How to Manage Pests

UC Pest Management Guidelines

Cotton

Cutworms

Scientific Names:
Black cutworm: Agrotis ipsilon
Granulate cutworm: Agrotis subterranea
Variegated cutworm: Peridroma saucia

(Reviewed 5/13, updated 5/13)

In this Guideline:


DESCRIPTION OF THE PESTS

Cutworm larvae vary in color, but they are usually dull gray, blend in with the soil, and always appear smooth skinned. The black cutworm larva is gray to dark brown above and has a greasy appearance. Faint light stripes run lengthwise down the body. It lives in soil and is usually not seen until damage is found. The granulate cutworm is about an inch long when mature, dark gray in color, and the surface of its body is covered with black granules. It lives in the soil and cuts plants off below ground. The variegated cutworm is a dark gray caterpillar with a light stripe on the side and small yellow to orange spots on top of the abdominal segments.

Damage

Cutworm larvae chew young plants off at the base at or near ground level. Damage is usually limited to certain parts of a field and may reoccur each season in the same place. Usually several plants in the same row are damaged.

Management

Cutworms may become a problem if good field sanitation practices are not used and residue from a previous crop is allowed to remain in the field over the winter.

Cultural Control

Allow time for previous crop residues to decompose and destroy vegetation from weeds and cover crops for at least 3-4 weeks before planting to minimize the cutworm problem.

Monitoring and Treatment Decisions

Watch for cutworm injury by walking the field during the seedling stage. Pay special attention to field edges and any low or weedy areas. Use spot treatments, preferably with a ground rig, where treatment is necessary.

Common name Amount per acre** R.E.I.‡ P.H.I.‡
(example trade name)   (hours) (days)

  Calculate impact of pesticide on air quality
The following are ranked with the pesticides having the greatest IPM value listed first—the most effective and least harmful to natural enemies, honey bees, and the environment are at the top of the table. When choosing a pesticide, also consider information relating to air and water quality, resistance management, and the pesticide's properties and application timing. Not all registered pesticides are listed. Always read the label of the product being used.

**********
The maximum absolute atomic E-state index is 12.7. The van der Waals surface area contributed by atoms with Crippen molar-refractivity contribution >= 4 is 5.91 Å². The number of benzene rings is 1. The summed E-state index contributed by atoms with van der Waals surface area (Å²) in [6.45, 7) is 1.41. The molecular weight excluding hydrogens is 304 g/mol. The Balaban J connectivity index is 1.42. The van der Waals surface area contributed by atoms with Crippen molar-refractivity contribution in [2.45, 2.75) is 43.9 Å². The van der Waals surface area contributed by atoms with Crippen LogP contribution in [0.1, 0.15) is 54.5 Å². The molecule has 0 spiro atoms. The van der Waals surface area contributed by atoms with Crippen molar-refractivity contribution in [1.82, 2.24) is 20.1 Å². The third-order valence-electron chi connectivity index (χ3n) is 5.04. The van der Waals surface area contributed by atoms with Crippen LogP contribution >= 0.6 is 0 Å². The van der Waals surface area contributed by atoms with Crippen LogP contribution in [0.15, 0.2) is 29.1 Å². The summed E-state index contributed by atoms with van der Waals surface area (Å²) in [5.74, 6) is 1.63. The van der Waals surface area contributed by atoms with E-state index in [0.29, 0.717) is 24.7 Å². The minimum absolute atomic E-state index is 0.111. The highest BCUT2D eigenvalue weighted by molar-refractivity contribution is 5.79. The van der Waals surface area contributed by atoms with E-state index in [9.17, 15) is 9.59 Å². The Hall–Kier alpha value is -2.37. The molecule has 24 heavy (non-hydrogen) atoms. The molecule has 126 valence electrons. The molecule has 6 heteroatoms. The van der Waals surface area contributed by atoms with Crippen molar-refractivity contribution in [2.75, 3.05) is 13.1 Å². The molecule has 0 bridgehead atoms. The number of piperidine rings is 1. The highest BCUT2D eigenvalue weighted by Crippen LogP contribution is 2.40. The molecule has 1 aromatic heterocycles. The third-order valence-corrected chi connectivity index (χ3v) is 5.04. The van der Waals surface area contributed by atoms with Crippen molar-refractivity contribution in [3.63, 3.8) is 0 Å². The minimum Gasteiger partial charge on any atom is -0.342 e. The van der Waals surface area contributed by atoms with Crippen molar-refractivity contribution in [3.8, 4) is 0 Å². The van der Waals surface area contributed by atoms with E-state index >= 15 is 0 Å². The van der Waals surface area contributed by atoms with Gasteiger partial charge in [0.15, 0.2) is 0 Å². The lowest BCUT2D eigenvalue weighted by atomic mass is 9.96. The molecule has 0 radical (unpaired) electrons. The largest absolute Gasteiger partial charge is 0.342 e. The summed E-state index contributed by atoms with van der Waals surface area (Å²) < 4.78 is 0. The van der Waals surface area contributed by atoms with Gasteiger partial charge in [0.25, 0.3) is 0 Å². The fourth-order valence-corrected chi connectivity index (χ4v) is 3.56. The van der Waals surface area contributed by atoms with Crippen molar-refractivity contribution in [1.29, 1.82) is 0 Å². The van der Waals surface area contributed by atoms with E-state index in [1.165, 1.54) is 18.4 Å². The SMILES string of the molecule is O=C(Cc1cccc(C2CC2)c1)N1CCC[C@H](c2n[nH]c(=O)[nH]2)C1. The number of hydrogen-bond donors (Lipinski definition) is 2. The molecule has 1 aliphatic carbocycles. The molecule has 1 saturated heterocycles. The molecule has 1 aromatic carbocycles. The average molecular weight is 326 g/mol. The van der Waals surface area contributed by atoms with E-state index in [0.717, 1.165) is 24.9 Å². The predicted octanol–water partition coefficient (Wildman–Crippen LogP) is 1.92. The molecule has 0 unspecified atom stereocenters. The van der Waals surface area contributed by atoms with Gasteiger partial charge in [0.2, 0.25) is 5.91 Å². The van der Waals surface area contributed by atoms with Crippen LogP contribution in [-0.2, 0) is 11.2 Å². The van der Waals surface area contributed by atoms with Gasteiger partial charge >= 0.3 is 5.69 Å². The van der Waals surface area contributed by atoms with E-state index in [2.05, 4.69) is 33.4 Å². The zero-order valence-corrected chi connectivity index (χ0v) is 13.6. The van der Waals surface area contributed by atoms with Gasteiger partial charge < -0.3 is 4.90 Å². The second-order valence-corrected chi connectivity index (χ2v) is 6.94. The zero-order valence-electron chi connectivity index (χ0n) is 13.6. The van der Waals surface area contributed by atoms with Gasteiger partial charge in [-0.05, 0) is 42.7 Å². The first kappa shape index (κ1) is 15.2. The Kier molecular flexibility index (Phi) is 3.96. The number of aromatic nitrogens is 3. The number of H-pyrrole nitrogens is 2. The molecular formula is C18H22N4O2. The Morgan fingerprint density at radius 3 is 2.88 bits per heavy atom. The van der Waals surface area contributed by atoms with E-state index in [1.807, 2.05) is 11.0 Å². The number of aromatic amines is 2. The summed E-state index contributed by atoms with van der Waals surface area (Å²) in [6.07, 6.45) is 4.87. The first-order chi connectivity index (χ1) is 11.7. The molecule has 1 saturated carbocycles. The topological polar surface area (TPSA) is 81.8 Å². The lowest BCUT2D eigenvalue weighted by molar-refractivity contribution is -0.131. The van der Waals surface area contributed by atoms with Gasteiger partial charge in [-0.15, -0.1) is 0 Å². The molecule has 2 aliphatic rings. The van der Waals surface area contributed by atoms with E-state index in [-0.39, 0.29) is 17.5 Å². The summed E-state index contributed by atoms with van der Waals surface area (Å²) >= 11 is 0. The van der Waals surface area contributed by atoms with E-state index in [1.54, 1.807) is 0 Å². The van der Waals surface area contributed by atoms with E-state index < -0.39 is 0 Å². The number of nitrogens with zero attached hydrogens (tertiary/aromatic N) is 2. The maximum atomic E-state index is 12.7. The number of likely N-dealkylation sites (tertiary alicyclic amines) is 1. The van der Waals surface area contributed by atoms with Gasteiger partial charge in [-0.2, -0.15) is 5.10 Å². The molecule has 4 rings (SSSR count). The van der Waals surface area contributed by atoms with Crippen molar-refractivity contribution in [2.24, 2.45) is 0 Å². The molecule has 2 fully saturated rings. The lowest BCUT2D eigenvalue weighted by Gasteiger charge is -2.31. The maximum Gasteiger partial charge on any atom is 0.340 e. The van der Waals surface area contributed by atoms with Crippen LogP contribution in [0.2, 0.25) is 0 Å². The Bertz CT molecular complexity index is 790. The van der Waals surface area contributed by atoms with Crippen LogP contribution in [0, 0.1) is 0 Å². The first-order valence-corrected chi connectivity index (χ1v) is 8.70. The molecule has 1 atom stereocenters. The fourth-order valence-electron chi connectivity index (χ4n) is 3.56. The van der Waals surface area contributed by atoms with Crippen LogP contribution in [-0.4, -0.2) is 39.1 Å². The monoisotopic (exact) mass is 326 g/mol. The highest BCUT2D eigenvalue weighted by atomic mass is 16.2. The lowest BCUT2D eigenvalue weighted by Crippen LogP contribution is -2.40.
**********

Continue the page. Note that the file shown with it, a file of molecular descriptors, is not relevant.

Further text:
A. CHLORPYRIFOS*
  (Lorsban Advanced) 1.5–2 pt 24 14
  SELECTIVITY: Moderate
  PERSISTENCE: Pest: Moderate NE:2 Short
  MODE OF ACTION GROUP NUMBER1: 1B
  COMMENTS: Do not graze or feed trash to livestock.
 
B. INDOXACARB
  (Steward) Label rates 12 14
  SELECTIVITY: Moderate
  PERSISTENCE: Pest: Moderate NE:2 Moderate
  MODE OF ACTION GROUP NUMBER1: 22A
  COMMENTS: An oxadiazine. Use if granulate cutworm (Agrotis subterranea) is present.
 
** Mix with sufficient water to provide complete coverage.
Restricted entry interval (R.E.I.) is the number of hours (unless otherwise noted) from treatment until the treated area can be safely entered without protective clothing. Preharvest interval (P.H.I.) is the number of days from treatment to harvest. In some cases the REI exceeds the PHI. The longer of two intervals is the minimum time that must elapse before harvest.
* Permit required from county agricultural commissioner for purchase or use.
1 Rotate chemicals with a different mode-of-action Group number, and do not use products with the same mode-of-action Group number more than twice per season to help prevent the development of resistance. For example, the organophosphates have a Group number of 1B; chemicals with a 1B Group number should be alternated with chemicals that have a Group number other than 1B. Mode of action Group numbers are assigned by IRAC (Insecticide Resistance Action Committee). For additional information, see their Web site at http://www.irac-online.org/.
2 NE = natural enemies

[Precautions]

PUBLICATION

[UC Peer Reviewed]

UC IPM Pest Management Guidelines: Cotton
UC ANR Publication 3444

Insects and Mites

  • L. D. Godfrey, Entomology, UC Davis
  • P. B. Goodell, UC IPM Program and Kearney Agricultural Research and Extension Center, Parlier
  • E. T. Natwick, UC Cooperative Extension - Desert Research and Extension Center, Imperial County
  • D.R. Haviland, UC Cooperative Extension, Kern County and UC IPM Program
  • V. M. Barlow, UC Cooperative Extension, Riverside County and UC IPM Program
Acknowledgment for contributions to Insects and Mites:
  • E. E. Grafton-Cardwell, Kearney Agricultural Research and Extension Center, Parlier
  • N. C. Toscano, Entomology, UC Riverside

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